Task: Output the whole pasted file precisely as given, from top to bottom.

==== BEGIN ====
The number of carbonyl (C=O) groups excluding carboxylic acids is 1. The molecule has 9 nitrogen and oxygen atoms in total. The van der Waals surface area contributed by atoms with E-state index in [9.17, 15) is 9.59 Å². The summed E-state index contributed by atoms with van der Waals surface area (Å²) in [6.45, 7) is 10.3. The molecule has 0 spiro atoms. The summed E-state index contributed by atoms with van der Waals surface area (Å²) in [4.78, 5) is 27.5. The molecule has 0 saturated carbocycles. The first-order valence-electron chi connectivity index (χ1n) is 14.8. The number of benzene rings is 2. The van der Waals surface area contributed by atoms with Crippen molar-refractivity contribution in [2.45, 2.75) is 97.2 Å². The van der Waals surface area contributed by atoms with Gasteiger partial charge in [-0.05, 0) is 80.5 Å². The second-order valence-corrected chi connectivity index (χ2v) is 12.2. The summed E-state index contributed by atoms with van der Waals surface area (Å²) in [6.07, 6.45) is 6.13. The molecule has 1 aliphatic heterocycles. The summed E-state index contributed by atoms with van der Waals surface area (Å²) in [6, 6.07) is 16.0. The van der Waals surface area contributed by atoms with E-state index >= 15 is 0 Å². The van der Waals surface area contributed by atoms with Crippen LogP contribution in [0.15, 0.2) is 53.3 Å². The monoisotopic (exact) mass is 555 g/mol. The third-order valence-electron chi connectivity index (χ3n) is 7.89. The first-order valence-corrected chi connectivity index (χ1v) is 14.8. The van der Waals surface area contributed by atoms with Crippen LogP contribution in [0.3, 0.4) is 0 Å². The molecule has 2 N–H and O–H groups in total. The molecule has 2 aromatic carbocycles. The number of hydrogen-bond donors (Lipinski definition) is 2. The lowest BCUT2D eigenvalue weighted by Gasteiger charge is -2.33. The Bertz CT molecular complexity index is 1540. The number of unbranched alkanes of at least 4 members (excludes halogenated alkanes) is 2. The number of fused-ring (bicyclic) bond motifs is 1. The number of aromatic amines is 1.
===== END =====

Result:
The number of carbonyl (C=O) groups excluding carboxylic acids is 1. The molecule has 9 nitrogen and oxygen atoms in total. The van der Waals surface area contributed by atoms with E-state index in [9.17, 15) is 9.59 Å². The summed E-state index contributed by atoms with van der Waals surface area (Å²) in [6.45, 7) is 10.3. The molecule has 0 spiro atoms. The summed E-state index contributed by atoms with van der Waals surface area (Å²) in [4.78, 5) is 27.5. The molecule has 0 saturated carbocycles. The first-order valence-electron chi connectivity index (χ1n) is 14.8. The number of benzene rings is 2. The van der Waals surface area contributed by atoms with Crippen molar-refractivity contribution in [2.45, 2.75) is 97.2 Å². The van der Waals surface area contributed by atoms with Gasteiger partial charge in [-0.05, 0) is 80.5 Å². The second-order valence-corrected chi connectivity index (χ2v) is 12.2. The summed E-state index contributed by atoms with van der Waals surface area (Å²) in [6.07, 6.45) is 6.13. The molecule has 1 aliphatic heterocycles. The summed E-state index contributed by atoms with van der Waals surface area (Å²) in [6, 6.07) is 16.0. The van der Waals surface area contributed by atoms with E-state index >= 15 is 0 Å². The van der Waals surface area contributed by atoms with Crippen LogP contribution in [0.15, 0.2) is 53.3 Å². The monoisotopic (exact) mass is 555 g/mol. The third-order valence-electron chi connectivity index (χ3n) is 7.89. The first-order valence-corrected chi connectivity index (χ1v) is 14.8. The van der Waals surface area contributed by atoms with Crippen LogP contribution in [0.3, 0.4) is 0 Å². The molecule has 2 N–H and O–H groups in total. The molecule has 2 aromatic carbocycles. The number of hydrogen-bond donors (Lipinski definition) is 2. The lowest BCUT2D eigenvalue weighted by Gasteiger charge is -2.33. The Bertz CT molecular complexity index is 1540. The number of unbranched alkanes of at least 4 members (excludes halogenated alkanes) is 2. The number of fused-ring (bicyclic) bond motifs is 1. The number of aromatic amines is 1.